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Lifting injuries common in nursing home workers

Posted On March 06, 2015

Many older people in Illinois live in nursing homes and long-term care facilities. Working in a nursing home can be physically challenging. The job may include duties such as lifting, transferring and bathing patients. A Chicago workers’ compensation attorney knows that incorrect or excessive lifting can cause disability in nursing home staff.

Lifting is a dangerous occupation
When a worker must lift a heavy or uncooperative person, injury can result. Improper ergonomic form can lead to severe strains and muscle tears. As the rate of obesity increases among older adults in America, resident care has become more dangerous. Immobile, obese nursing home residents are a health risk to themselves and to caregivers.

Hazardous work environment
When Americans think of hazardous work environments, they generally think of jobs such as construction or mining. According to the Occupational Safety and Health Administration, nursing home workers are more likely to suffer injuries requiring absence from work than people employed in mines and on construction sites. OSHA statistics reveal that the annual lost workday rate for nursing home staff is 4.9. This is almost three times greater than the average of 1.8 lost workdays per year across all industries.

Typical lifting injuries among nursing home staff
Common lifting injuries among nursing home workers include all of the following:

  • Strains and sprains
  • Rotator cuff tears
  • Repetitive trauma to arms and hands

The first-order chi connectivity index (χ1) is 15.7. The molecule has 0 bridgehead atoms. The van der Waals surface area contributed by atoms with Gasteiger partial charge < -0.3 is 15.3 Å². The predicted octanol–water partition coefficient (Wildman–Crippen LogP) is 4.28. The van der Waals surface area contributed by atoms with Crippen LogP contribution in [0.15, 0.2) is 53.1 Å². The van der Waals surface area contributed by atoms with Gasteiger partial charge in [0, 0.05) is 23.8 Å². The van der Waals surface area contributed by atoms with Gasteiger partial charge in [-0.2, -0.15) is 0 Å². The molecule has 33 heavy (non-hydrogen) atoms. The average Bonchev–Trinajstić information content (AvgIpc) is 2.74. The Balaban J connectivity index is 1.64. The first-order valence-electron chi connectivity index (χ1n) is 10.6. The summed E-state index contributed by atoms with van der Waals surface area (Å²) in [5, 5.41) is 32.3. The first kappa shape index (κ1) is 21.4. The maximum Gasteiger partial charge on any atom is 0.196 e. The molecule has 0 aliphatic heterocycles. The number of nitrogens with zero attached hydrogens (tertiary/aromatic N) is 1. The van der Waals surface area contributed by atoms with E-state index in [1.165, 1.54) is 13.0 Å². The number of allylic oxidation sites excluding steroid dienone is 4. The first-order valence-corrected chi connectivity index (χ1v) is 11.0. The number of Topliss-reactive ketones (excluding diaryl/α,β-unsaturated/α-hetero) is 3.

• Back injuries and spinal cord injuries

These injuries can be temporarily or permanently disabling. A Chicago workers’ compensation attorney knows from experience that some people are unable to return to work after a lifting trauma.

Staying safer on the job
Nursing home employees can stay safer on the job. The physical challenges of caring for the elderly do not need to cause serious injury. Many nursing homes have implemented ergonomic safety programs for their staff. According to OSHA, these programs can lower injury rates dramatically if they are followed properly. One nursing facility in New England cut the number of missed work days by 96 percent after a safety program was put in place.

Options for injured nursing home workers
Injured workers should be aware of their options. Illinois workers’ compensation provides partial and total disability coverage for employees as they recover from their injuries. Employees also have the right to safety training and proper ergonomic conditions. People who have been hurt in a nursing home job may find it helpful to discuss their case with a Chicago workers’ compensation attorney.

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